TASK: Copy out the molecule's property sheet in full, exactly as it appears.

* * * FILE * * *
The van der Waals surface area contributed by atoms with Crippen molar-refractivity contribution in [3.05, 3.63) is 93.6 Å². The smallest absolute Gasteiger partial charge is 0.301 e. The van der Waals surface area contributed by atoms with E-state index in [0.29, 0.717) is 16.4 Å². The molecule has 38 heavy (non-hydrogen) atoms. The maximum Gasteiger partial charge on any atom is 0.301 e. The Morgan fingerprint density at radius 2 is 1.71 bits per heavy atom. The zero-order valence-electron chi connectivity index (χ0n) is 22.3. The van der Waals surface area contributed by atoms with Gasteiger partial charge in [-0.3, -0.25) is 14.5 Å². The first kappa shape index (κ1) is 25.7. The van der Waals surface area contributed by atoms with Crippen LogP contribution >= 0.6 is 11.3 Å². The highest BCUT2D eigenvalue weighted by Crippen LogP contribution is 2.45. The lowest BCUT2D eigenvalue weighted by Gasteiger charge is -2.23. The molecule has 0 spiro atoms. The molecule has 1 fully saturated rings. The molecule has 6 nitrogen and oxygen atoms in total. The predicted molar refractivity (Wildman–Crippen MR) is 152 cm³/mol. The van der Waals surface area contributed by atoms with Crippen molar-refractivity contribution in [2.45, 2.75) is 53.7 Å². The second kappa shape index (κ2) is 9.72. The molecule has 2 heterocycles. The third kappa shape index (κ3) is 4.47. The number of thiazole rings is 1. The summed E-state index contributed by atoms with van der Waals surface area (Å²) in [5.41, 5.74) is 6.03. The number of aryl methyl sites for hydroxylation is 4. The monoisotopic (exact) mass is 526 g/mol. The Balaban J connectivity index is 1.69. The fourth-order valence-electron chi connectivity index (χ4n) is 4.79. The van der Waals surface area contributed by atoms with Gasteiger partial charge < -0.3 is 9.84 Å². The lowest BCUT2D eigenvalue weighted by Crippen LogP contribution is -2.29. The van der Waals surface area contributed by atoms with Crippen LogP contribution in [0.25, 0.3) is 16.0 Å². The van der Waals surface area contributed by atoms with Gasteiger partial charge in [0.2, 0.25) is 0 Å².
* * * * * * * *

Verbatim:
The van der Waals surface area contributed by atoms with Crippen molar-refractivity contribution in [3.05, 3.63) is 93.6 Å². The smallest absolute Gasteiger partial charge is 0.301 e. The van der Waals surface area contributed by atoms with E-state index in [0.29, 0.717) is 16.4 Å². The molecule has 38 heavy (non-hydrogen) atoms. The maximum Gasteiger partial charge on any atom is 0.301 e. The Morgan fingerprint density at radius 2 is 1.71 bits per heavy atom. The zero-order valence-electron chi connectivity index (χ0n) is 22.3. The van der Waals surface area contributed by atoms with Gasteiger partial charge in [-0.3, -0.25) is 14.5 Å². The first kappa shape index (κ1) is 25.7. The van der Waals surface area contributed by atoms with Crippen LogP contribution >= 0.6 is 11.3 Å². The highest BCUT2D eigenvalue weighted by Crippen LogP contribution is 2.45. The lowest BCUT2D eigenvalue weighted by Gasteiger charge is -2.23. The molecule has 0 spiro atoms. The molecule has 1 fully saturated rings. The molecule has 6 nitrogen and oxygen atoms in total. The predicted molar refractivity (Wildman–Crippen MR) is 152 cm³/mol. The van der Waals surface area contributed by atoms with Crippen molar-refractivity contribution in [2.45, 2.75) is 53.7 Å². The second kappa shape index (κ2) is 9.72. The molecule has 2 heterocycles. The third kappa shape index (κ3) is 4.47. The number of thiazole rings is 1. The summed E-state index contributed by atoms with van der Waals surface area (Å²) in [5.41, 5.74) is 6.03. The number of aryl methyl sites for hydroxylation is 4. The monoisotopic (exact) mass is 526 g/mol. The Balaban J connectivity index is 1.69. The fourth-order valence-electron chi connectivity index (χ4n) is 4.79. The van der Waals surface area contributed by atoms with Gasteiger partial charge < -0.3 is 9.84 Å². The lowest BCUT2D eigenvalue weighted by Crippen LogP contribution is -2.29. The van der Waals surface area contributed by atoms with Crippen LogP contribution in [0.25, 0.3) is 16.0 Å². The van der Waals surface area contributed by atoms with Gasteiger partial charge in [0.2, 0.25) is 0 Å².